Access to Learning
The use of accessible digital materials and technologies strengthens opportunities for all learners to experience independence, participation and progress. Accessible versions of educational materials may mean the difference between learning barriers and learning opportunities.
Increasingly, students with disabilities are spending most or all of the school day in general education classes (NCES, 2019). When students have difficulty using their materials and technologies due to a disability, they are at risk of falling behind their peers. Timely access to accessible digital materials and technologies for students with disabilities results in the same opportunities to fully and independently participate and make progress in the curriculum as students without disabilities.
Ensuring access for all learners is not just the right thing to do, it is also required under the law. The Quality Indicators for the Provision of AEM explain the relevant laws and policies that need to be addressed in the development of a robust system for the provision of accessible digital materials and technologies to all learners who need them.
Providing Options for All Learners
Choosing digital materials and technologies that are designed from the start to be accessible is also integral to Universal Design for Learning (UDL). UDL is a framework to improve and optimize teaching and learning for all people by including options that address the variability that is present in every learning environment. Accessibility is foundational to UDL, and it is represented in every layer of the UDL Guidelines developed at CAST. From a UDL perspective, accessible digital materials and technologies may be customized and adjusted to meet individual needs, making them assets for all learners.
When learning environments are designed with a foundation of accessible, flexible materials, all students can benefit.
Customization features are now common in the design of accessible digital materials and technologies, giving all learners wide-ranging options for how they engage with devices and digital content.
- The use of text-to-speech under appropriate circumstances may be preferred by learners with strong auditory processing skills.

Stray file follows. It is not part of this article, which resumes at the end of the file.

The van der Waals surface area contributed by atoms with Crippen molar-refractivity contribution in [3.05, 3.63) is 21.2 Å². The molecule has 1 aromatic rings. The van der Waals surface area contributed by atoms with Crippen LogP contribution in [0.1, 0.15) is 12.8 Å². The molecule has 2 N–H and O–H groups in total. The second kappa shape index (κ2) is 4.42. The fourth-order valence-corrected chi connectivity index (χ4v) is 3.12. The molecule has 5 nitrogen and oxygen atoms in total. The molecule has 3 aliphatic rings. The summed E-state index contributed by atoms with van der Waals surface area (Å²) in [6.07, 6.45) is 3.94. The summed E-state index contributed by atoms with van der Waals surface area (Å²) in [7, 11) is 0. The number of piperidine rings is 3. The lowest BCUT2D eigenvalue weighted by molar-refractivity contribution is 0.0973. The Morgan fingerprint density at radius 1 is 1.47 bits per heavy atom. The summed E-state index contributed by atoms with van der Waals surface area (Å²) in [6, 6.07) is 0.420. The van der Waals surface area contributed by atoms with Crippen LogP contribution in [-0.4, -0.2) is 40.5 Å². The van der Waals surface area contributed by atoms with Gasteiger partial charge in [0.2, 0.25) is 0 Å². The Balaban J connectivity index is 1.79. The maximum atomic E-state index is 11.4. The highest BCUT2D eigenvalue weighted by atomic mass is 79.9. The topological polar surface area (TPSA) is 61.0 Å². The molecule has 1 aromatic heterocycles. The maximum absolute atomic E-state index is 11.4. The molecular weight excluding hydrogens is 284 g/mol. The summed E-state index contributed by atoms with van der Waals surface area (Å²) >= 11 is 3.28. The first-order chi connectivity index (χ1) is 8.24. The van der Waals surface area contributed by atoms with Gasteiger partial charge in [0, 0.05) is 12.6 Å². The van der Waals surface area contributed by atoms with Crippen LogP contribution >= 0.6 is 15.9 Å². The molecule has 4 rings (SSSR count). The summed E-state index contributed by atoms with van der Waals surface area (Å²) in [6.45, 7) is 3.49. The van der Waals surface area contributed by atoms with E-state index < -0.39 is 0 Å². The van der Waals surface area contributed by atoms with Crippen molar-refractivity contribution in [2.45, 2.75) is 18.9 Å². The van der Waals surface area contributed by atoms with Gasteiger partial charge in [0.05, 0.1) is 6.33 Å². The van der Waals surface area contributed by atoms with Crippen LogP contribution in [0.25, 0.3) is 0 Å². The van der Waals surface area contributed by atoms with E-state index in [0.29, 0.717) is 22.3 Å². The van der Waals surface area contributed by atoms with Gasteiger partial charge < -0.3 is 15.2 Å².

- Video with captions provides a text track of the audio, resulting in an additional way for all learners to perceive and understand language, vocabulary, and context.
- Accessible documents and web pages have consistent layouts and adjustable controls for text size and color contrast, providing a predictable and intuitive experience that can also be customized according to individual needs.
- Speech recognition, which may be a necessity for some students but an efficient alternative for others, is an option for controlling and navigating information on some computers, tablets, smartphones, and even smart home devices.
- Visual alternatives to audio-only cues, such as screen flashes or icon displays, are necessary for students who are deaf or hard of hearing but optional for learners who prefer visual over audio outputs.
- Many accessible ebooks have on-demand dictionaries, study skill features, and bookmarking tools that make reading and study more efficient for all learners.
These examples demonstrate why accessible digital materials and technologies are fundamental to the design of curriculum that can be adjusted and customized for variable individual needs and preferences. Learning to apply wide-ranging options for accessing, perceiving, and engaging with curriculum may help all students to identify and develop their own learning preferences as expert learners who are prepared for continuing education or moving into the workforce.
You may also like ...
Looking for resources to support students who need accessible materials and technologies while learning remotely? Start exploring what the AEM Center has to offer!
The AEM Center’s Quality Indicators describe the essential elements of a high-quality system for acquiring accessible educational materials and technologies and providing them to learners in a timely manner.
Customize the presentation of information to provide learners with a more personalized reading experience.
Visit the Reporting & Repsonding to Digital Barriers for People with Disabilities video from the Office for Civil Rights to learn best practices for how schools can be aware of potential barriers and respond to such concerns, and tips for people with disabilities who experience barriers.